Antoine Arnault

MILAN — “Italy has a special place in my heart,” said Antoine Arnault in Milan on Friday. Blessed by a sunny summer day in the garden of the Bulgari Hotel, the president of Loro Piana and chief executive officer of Berluti was in town for a lunch event to present the fourth edition of LVMH Moët Hennessy Louis Vuitton’s Les Journées Particulières, taking place Oct. 12 to 24. Offering a taste of the “open days” event, artisans at a few banquettes peppering the garden showed how an Acqua di Parma flaçon was engraved or a Berluti shoe stitched.

“We have very strong roots in Italy and we are committed to deepen these roots even more,” said Arnault, the son of business titan and LVMH chairman Bernard Arnault. “To give you a ratio, there are almost 10,000 LVMH employees in Italy and 30,000 in France, and there 200 stores, 20 industrial sites and ateliers here — and not only working for Italian brands. Many French brands come here to get the best know-how,” he explained, while ticking of the six Italian brands under the LVMH umbrella, which include Acqua di Parma, Bulgari, Cova, Emilio Pucci, Fendi and Loro Piana, as well as Berluti, whose founder was Italian. In addition, LVMH last year inked a joint venture with Marcolin, setting up a state-of-the-art eyewear manufacturing plant in Longarone, a one-hour drive outside Venice. “We are Franco-Italian,” Arnault said with a smile.

Addressing Pier Luigi Loro Piana, flanked by Loro Piana ceo Fabio d’Angelantonio, Arnault said that the acquisition of Loro Piana in 2013 had “been an incredible adventure. It’s also “the right symbol” of how a family-owned company realized it needed a structure to sustain and help continue its growth “while keeping profound roots and values, adding a feel of a slight modernity, in the store for example, investing in retail and the product. We are very proud to have been chosen” by the Loro Piana family.

Arnault, who founded Les Journées Particulières in 2011, was clearly proud of the event, which allows the firm to show the group’s know how to the public, beyond its financial results. “The first time, when I saw the lines in the early morning, with families, older people who took the train from far away, little boys, little girls, it was a very moving moment,” he reminisced, noting that LVMH expected 30,000 people at the most, but it was attended by 100,000. “I witnessed the interaction between the people and the pride in the eyes of the craftspeople, who tell a story but nobody witnesses it, how passionate they are, and this could inspire people who might think they have a vocation. This is not very Millennial, not social network — you see it yourself, not through a screen,” he said, mimicking touching a smartphone.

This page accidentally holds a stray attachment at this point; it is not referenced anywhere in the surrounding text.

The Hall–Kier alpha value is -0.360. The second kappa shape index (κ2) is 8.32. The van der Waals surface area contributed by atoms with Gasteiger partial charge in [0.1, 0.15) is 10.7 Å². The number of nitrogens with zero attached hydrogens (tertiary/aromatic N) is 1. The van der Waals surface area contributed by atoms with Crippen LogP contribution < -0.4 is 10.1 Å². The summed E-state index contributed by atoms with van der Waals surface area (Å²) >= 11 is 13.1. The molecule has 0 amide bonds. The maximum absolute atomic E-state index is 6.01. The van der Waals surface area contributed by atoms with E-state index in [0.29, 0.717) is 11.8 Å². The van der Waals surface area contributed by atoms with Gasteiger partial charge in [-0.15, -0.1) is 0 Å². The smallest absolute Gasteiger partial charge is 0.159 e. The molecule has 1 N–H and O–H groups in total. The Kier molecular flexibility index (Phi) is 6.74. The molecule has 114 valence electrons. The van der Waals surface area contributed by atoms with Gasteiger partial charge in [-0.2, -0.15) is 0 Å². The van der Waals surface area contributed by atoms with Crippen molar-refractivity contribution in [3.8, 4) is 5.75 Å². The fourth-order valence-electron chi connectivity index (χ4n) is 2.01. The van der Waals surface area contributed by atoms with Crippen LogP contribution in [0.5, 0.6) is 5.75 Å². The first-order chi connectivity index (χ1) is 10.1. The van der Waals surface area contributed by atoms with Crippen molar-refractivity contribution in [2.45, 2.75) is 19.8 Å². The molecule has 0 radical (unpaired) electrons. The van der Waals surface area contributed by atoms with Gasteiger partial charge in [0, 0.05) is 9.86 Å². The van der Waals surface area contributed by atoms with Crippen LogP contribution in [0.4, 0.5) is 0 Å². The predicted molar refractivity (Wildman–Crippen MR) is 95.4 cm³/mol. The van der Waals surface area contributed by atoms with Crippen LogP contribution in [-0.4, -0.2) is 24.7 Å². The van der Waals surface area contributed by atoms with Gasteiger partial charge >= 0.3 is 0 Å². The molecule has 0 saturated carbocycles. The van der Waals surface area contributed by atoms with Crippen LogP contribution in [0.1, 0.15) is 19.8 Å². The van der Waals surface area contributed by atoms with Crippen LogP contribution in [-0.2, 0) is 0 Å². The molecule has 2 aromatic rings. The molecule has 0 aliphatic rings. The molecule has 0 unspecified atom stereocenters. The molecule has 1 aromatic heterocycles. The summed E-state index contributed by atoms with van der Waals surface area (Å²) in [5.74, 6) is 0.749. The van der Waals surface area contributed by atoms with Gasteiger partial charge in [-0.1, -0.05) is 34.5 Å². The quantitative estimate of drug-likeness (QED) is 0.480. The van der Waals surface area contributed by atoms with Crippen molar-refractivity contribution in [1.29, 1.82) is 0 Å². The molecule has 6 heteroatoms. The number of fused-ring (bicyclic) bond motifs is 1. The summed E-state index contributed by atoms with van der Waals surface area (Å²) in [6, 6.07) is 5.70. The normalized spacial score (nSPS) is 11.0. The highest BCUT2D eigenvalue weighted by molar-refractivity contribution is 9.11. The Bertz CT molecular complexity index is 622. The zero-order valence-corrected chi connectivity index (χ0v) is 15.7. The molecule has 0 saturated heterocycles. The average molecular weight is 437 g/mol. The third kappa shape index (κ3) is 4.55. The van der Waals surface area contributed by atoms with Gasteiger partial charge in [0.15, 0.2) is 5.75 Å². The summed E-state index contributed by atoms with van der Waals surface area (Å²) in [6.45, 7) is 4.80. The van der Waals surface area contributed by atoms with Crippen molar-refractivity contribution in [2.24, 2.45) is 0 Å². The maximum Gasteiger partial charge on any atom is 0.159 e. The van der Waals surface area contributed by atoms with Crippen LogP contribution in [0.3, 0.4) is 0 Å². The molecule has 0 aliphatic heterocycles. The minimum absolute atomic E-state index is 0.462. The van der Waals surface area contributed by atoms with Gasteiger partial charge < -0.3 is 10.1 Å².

While focused on Les Journées Particulières, asked about the performance of the group, Arnault said that it was “very positive,” and emphasized how a differentiated pool of brands and balanced geographic markets were factors that could help overcome any potential crisis. “The results of the first two quarters were very good and the trend continues,” Arnault said. “Online sales grow more than the rest, but we continue to invest in retail because nothing can replace the store and the experience, touching and feeling the products, and online is a service to the client.”

He did not comment on any other potential acquisitions for the group and, asked about the position of the Ferragamo family, who has reiterated there are no plans to sell the Salvatore Ferragamo firm, following ongoing rumors about a potential divestiture, Arnault said he agreed with the Ferragamos. “They are right about this,” he said.

In Italy, there will be 11 Maisons and 14 locations participating at Les Journées Particulières, of which six are appearing for the first time, such as the storied Cova pastry shop; the Milan Sephora flagship; the DFS T Fondaco dei Tedeschi, and Thélios. Laudomia Pucci, vice president and image director of Emilio Pucci; Gabriella Scarpa, president of LVMH Italia,Thélios chairman and ceo Giovanni Zoppas, and Paola Faccioli, ceo of Cova, were among the executives present at the event, together with Fendi chairman and ceo Serge Brunschwig, who said the company for the event will stage an exhibition at its Palazzo della Civiltà headquarters that will extend to Nov. 4.

For the first time, eight street artists from Rome will interpret the word “graffiti” with their own style by writing the word inside eight world maps. A wall will be dedicated to graffiti art where the master artisans of the Fur Atelier will create a one-of-a-kind fur graffiti-inspired inlayed tablet using discarded material. Visitors will have the possibility to actively participate by drawing their own graffiti on the wall, and will be invited to take selfies and go viral. There will be a night performance showing artists painting with fluorescent spray and giving life to unique colorful works of art contrasting with the stately and linear architecture and statues of Fendi’s Palazzo. The intention is to draw schools and young students to the exhibition. “It’s very important to offer this to young people who are facing unemployment, who sometimes feel their [life and work] options are curbed and to help them desire and aspire to become artisans,” said Brunschwig.

 

Fendi

A Fendi artisan at work making a graffiti fur tablet.  GPaolo Mascalzoni

 

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